Escape from The Front
by Erwin (Erv) Krause

"Finally, the boss-man intervened yet again, and order was re-established if you didn’t count some snickering still hanging in the air. Will took advantage of the lull to request that his pants be pulled up."

At first, readers might think they are about to read something along the lines of a Kerouac or Kesey road chronicle. Then one wonders if it's about to turn into a Child or Connelly thriller. By book's end, it's been a bit of both, and readers are equally satisfied and entertained for having spent time with particularly interesting characters and an author they would be happy to revisit.

In a fairly simple initial plotline, Will gets divorced and fired. Feeling the need to put some distance, plus a degree of self-examination, between himself and his recent life-changing events, he hits the pavement. Traveling by thumb (hitchhiking), he becomes involved with multiple car and truck travelers who, unknowingly and in most cases inadvertently, help him further his education about the variety of the human species. All of Will's highway interpersonal relationships are memorable and relatively benign until he runs into one situation that becomes particularly nasty and dangerous. Before readers (and Will) know it, there's a kidnapping, an escape attempt, a run for one's life, and the need to explain the bizarre adventure to a coterie of recent acquaintances who have actually become friends and more.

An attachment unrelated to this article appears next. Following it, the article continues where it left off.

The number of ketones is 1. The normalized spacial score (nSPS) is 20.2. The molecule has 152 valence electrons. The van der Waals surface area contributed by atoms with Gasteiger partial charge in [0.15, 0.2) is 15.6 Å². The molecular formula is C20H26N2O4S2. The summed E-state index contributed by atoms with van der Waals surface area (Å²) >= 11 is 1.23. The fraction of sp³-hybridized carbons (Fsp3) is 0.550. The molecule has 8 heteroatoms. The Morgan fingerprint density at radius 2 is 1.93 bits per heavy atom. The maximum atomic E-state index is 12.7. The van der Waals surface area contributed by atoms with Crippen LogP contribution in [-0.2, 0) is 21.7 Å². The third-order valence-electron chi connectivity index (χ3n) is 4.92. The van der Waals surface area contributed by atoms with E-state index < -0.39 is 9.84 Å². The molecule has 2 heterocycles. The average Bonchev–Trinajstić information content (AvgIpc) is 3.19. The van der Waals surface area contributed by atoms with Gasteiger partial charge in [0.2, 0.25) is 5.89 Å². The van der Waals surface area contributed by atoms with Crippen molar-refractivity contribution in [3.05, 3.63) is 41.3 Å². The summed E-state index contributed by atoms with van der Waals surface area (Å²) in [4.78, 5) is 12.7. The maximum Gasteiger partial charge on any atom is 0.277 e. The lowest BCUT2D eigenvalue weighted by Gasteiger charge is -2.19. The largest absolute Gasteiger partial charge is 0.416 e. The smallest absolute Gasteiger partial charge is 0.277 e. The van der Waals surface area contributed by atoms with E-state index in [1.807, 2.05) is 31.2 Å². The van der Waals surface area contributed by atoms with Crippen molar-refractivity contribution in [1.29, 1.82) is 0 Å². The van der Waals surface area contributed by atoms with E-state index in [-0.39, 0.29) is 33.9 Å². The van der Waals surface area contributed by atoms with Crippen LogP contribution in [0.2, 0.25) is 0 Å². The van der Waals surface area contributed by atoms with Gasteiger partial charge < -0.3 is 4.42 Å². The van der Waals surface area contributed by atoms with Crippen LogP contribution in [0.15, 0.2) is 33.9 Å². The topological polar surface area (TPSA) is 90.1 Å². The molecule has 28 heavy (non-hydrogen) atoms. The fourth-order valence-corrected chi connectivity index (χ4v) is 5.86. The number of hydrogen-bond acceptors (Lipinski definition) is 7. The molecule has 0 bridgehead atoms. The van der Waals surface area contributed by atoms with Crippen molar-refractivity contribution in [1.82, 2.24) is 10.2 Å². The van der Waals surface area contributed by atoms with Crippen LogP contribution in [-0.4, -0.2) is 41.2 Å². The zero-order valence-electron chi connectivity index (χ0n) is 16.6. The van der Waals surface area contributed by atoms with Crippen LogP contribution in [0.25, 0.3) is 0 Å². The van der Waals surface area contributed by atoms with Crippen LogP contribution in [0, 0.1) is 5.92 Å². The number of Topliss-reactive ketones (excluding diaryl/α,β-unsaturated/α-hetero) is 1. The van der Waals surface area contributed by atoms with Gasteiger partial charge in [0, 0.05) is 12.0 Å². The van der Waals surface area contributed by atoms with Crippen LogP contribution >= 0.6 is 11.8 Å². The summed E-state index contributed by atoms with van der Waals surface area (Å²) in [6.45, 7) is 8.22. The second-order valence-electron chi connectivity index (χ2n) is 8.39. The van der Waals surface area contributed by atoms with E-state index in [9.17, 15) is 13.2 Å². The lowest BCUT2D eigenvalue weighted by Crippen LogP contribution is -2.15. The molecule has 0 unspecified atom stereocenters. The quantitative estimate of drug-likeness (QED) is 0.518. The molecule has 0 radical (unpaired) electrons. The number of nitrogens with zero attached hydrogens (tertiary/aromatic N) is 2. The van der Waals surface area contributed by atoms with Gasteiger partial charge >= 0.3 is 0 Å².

Author Krause is a fun writer to read. He's quick with quips, sly with similes, and mirthful with metaphors. This is not to say that he's simply a comedian in novelist's clothing. His cultural debates are more discerning than didactic. His characters are charismatic. He also moves from charm to chaos to calamity without clumsiness. Readers who like novels grounded in reality that transport one to interesting times and places will likely enjoy this one and hope to see more from the writer who created it.

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